“About 70 to 80 per cent of our product is imported primarily from Florida, but also California and around the world, while the remaining 20 to 30 per cent is grown in Ontario,” says Oudyk, “We have certain lines that are better grown here than in Florida. We might choose to do it here due to a certain species’ shipping sensitivities.”
“While there remains consistent demand for plants that have long been familiar to the consumer, our core objective is to provide a wide selection of tropical plants of a higher quality built on a strong foundation of customer care,” explains Jensen.
Businesses show an increasing demand for tropical plants within their facilities. Not only do the plants improve interior aesthetics, but there is evidence supporting a range of other positive outcomes.
Jensen explains, “There are studies that show plants in the workplace decreases absenteeism and increases worker morale. This increases overall productivity. It gives a connection that’s so vital. Plants provide the counterbalance to the technological environment we live in. They allow us to maintain a connection to something more.”
In recent years, indoor tropical plants have captivated the interior design fashion industry. Notable publications such as Canadian Gardening and Homelife praise indoor plants in their features. As interior tropical plants become more popular within businesses and households, companies such as Jensen’s face a breaking opportunity for potential growth.
The Human Connection
Jill Jensen Botanicals values them deeper than sale pushing. Jensen believes her company influences global trends. Between 2006 and 2012, Jensen took a leave from her business and attained a graduate degree in agricultural economics with a focus on international agricultural development and value chains at the University of Florida. She spent several years –working on research, training, and project evaluation missions throughout Africa and the Middle East with organizations such as the World Bank and USAID, assisting local farmers with entering the global supply chain. Her experiences opened her eyes to the influence her company could have in developing countries worldwide.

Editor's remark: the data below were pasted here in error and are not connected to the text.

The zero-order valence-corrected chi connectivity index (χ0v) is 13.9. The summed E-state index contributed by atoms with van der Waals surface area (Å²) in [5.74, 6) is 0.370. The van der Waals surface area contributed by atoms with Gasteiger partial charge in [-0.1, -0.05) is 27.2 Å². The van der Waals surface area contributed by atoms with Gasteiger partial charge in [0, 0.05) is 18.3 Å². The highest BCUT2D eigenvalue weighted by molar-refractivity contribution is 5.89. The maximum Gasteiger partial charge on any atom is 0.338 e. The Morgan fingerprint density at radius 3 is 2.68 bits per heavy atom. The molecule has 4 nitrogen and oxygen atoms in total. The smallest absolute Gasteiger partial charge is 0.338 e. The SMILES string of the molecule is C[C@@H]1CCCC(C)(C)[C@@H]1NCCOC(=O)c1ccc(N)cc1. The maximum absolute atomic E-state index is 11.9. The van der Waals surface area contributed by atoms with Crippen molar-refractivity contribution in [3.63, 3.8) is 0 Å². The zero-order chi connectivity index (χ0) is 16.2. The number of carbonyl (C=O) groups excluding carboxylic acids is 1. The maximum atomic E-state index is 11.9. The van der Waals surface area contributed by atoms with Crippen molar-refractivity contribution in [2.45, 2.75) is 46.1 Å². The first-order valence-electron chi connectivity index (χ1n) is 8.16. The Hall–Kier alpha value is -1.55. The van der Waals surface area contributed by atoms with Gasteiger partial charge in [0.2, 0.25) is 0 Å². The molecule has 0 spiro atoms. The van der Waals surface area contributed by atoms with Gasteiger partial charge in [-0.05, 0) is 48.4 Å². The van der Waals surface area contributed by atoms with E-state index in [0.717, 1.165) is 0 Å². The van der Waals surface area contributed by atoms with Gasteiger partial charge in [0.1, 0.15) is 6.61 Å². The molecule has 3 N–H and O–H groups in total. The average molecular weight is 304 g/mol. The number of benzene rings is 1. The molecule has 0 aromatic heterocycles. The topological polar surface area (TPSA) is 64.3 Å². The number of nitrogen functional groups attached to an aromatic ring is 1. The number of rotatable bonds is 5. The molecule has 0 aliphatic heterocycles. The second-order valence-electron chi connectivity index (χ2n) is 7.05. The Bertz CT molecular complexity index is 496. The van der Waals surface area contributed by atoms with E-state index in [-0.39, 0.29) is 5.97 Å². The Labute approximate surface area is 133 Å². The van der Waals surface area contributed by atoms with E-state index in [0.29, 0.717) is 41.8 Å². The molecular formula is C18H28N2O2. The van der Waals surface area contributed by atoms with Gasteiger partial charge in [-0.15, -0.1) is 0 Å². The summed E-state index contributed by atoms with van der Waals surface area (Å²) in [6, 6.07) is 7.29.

“What we do in Ontario as part of the global supply chain is a development tool to help those in developing countries,” says Jensen, “Through our purchasing network, we are directly supporting and improving the livelihoods of the underserved and impoverished. When people buy plants from us, they’re supporting our development and humanitarian objectives.”
Jensen wants Canadians to know the value of interior tropical plants within their homes and workplaces. “I would love to see the general public especially the younger, millennial generation appreciate the value of having plants in both home and work environments,” says Jensen, “Relevance is an issue. We need to educate people and help them realize the broader significance plants can play in society.”
As tropical plant fixtures such as living walls and glass terrariums play in increasing role in how buildings are designed, companies such as Jensen’s grow more and more significant. “Our main challenges are helping people understand the relevance of what we do and matching it to the current trends,” says Jensen. Through doing so, Jill Jensen Botanicals expects continued success within the industry.